Minke whales can no longer communicate with each other because of the din of the sea

Minke’s whales (Balaenoptera acutorostrata and Balaenoptera bonaerensis) may have great difficulty communicating because the sounds they make may be literally “suffocated” by the overlying noise of the oceans.
These whales, in short, would be losing the ability to communicate, in some ways essential for these groups of animals, especially over long distances, because the background noise of the oceans would become more and more intense.

The researchers made the discovery by analyzing more than 42,000 smaller whales, as reported in an article published on the Science website.
Difficulties in communication could lead these animals to a greater difficulty in finding companions and in general to have social contacts.

The researchers, led by Tyler Helble, marine acoustician of the Naval Information Warfare Center Pacific, have made submarine recordings of the verses of these whales on an area of 1200 km perhaps from the Pacific coast of the United States to the islands of Hawaii from 2012 to 2017.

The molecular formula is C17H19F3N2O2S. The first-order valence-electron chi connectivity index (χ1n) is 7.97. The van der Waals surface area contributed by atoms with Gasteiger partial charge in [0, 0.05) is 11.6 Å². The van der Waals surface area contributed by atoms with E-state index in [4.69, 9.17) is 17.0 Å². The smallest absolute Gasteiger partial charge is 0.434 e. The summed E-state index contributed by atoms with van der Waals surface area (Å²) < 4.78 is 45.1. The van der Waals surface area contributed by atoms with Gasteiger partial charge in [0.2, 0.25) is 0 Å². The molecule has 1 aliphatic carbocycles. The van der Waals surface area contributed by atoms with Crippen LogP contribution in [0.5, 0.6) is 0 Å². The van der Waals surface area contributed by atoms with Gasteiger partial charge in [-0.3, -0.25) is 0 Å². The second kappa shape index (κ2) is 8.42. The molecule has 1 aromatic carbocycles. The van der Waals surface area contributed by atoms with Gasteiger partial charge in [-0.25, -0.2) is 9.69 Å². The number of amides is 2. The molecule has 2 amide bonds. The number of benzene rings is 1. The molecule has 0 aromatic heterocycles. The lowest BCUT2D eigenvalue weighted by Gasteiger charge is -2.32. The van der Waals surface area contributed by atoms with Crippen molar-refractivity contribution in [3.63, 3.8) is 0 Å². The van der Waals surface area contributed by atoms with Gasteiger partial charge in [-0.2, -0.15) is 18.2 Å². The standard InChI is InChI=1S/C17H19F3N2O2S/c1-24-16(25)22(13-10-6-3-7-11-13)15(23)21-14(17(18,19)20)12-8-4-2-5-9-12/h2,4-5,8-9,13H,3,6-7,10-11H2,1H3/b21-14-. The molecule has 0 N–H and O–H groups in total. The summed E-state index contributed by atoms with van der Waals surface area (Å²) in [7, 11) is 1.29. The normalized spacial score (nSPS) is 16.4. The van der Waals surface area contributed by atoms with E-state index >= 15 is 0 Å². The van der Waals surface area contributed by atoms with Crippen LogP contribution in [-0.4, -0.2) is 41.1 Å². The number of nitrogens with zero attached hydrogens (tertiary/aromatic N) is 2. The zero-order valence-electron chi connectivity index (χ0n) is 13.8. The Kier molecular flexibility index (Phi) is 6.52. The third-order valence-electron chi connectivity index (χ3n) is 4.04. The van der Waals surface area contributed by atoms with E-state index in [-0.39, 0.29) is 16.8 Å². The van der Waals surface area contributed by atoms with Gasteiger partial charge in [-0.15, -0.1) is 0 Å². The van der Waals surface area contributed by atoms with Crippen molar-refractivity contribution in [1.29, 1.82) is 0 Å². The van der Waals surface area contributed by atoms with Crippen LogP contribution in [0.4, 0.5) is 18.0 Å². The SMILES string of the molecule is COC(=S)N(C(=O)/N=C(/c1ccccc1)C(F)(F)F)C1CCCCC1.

The researchers have calculated the intensity of the verses emitted by the animals comparing these measurements with the environmental noise, basically that of ocean waves but also the noise produced by the wind on the surface and that of underwater earthquakes.

While other whales have responded to this increase in noise by increasing the intensity of their own verses, Minke whales are not responding in the same way and their calls are relatively quieter than those of other whales.
It is not thought that at the moment they are in danger of extinction but little is known about these marine animals that, thanks to sound, not only engage in social contacts but also perceive and understand their environment, as explained by Regina Guazzo, marine ecologist of the Naval Information Warfare Center Pacific.